2012 - The first EMS study was published in the fall of 2012 describing the use of intranasal glucagon in the EMS setting. This article describes a case of a woman who was unconscious and had a blood sugar of 21. After 3 failed attempts they administered 1 mg of IN glucagon and she aroused fairly quickly. Repeat blood sugar as 116. Though this is really the first published EMS case describing successful use in IN glucagon, the authors provide an in-depth review of the other literature relating to intranasal and intramuscular glucagon. They conclude that the drug is effective intranasally but considerable more expensive than IV glucose. However in a setting such as BLS response or rural EMS response the benefits of IN glucagon in the hands of a BLS provider probably far outweigh the additional costs of accessing ALS care. Furthermore they provide evidence that the lay public would appreciate a nasal glucagon kit were it available – again justifying the cost to allow families to treat hypoglycemic spells.
2015: Rickels et al studied IN (3 mg) versus IM glucagon (1 mg) and found them similarly effective at reversing hypoglycemia in a controlled setting with onset of action in 16 vs 13 minutes respectively, and success defined as plasma glucose over 70 mg/dl in 98.7 vs 100% of cases. Phase III trials are also beginning for a commercially available form of IN glucagon - results pending. (click here for pharma company data regarding IN glucagon)
In summary, intranasal glucagon is effective for the treatment of hypoglycemia, especially if it is solubilized with an absorptive enhancer such as sodium glycocholate. It is less clear how effective IN glucagon is when solubilized in sterile water though there are increasing reports from EMS providers that it is effective. In the current packaging, which uses sterile water as the solubilization medium, several small studies do suggest intranasal glucagon is superior to placebo when given in doses of 1-2 mg. There may be a role for this medication (as intranasal formulation) in home therapy, BLS settings and in combative patients with severe hypoglycemia since it can be given without an injection – an advantage that would likely enhance its use in the home setting. It would be nice to see this role confirmed with more research data from EMS agencies. Even a simple retrospective chart review proving that administration of this therapy led to an increase in serial blood sugars would be stronger real world clinical evidence than anything published to date (Nov 2014).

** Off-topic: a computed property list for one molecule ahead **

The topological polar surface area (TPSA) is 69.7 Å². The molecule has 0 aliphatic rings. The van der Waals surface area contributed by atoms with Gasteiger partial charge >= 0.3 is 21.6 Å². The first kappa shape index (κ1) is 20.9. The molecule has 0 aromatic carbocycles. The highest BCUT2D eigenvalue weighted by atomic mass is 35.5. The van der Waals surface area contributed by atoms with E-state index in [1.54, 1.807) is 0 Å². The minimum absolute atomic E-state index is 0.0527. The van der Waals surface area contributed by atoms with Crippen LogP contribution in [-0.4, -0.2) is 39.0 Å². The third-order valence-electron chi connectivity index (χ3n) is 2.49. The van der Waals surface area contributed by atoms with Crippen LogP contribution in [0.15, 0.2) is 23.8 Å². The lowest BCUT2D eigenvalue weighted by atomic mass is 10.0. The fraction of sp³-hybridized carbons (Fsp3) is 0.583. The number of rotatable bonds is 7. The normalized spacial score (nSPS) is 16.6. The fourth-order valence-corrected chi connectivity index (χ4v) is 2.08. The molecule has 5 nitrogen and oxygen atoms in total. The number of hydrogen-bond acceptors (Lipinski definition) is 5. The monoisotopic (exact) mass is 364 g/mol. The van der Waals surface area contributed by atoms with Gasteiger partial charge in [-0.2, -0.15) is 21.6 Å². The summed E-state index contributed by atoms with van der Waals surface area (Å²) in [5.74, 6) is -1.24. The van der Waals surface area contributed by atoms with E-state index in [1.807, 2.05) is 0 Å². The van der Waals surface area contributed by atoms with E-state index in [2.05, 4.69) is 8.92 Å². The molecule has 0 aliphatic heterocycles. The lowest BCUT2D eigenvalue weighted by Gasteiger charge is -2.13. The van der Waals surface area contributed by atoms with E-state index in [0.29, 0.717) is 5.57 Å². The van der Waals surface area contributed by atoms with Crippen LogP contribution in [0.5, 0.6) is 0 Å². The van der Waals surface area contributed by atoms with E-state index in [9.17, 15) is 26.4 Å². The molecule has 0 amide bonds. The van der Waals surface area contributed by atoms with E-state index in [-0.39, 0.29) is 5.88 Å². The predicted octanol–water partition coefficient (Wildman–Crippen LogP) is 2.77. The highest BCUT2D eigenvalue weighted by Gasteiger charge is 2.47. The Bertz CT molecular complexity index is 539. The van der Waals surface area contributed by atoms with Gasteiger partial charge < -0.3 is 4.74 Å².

Brian Laura Pulley, EMT-P Chesterfield Virginia
Editorial comment -- this is an "n" of one so can't be considered definitive data but it is insightful and suggests what we have commented above - this area of IN delivery needs more clinical research by medics and emergency personnel. IN fentanyl, naloxone and midazolam are supported by many many trials, but we still need more data on IN glucagon before routine adoption (if at all).
This section awaits more user input - if anyone has personal experience and is willing to contribute please e-mail email@example.com and be patient since we only check it every month or so as we update this web site. We would love some personal insight and input as we continue to hear from the EMS community how useful this is and wonder if it should be implemented at home so EMS is not even called.
Indications: For use on patients with documented hypoglycemia
- Assess ABC’s – Airway, Breathing, Circulation
- For pulseless patients, proceed to ACLS guidelines
- If hypoxemia or apnea exists– Establish oral airway and begin bag ventilation with 100% oxygen
- Check finger stick blood glucose.
- Consider other rapidly reversible causes of coma (opiate overdose, hypoxemia)
- If hypoglycemia is documented by finger stick blood glucose, continue as below:
- Solubilize 2 mg of glucagon (2 vials) in a total volume of 1 ml of diluent (1/2 ml per vial). If possible obtain sodium glycocholate as the diluent, if not use that which comes with the package.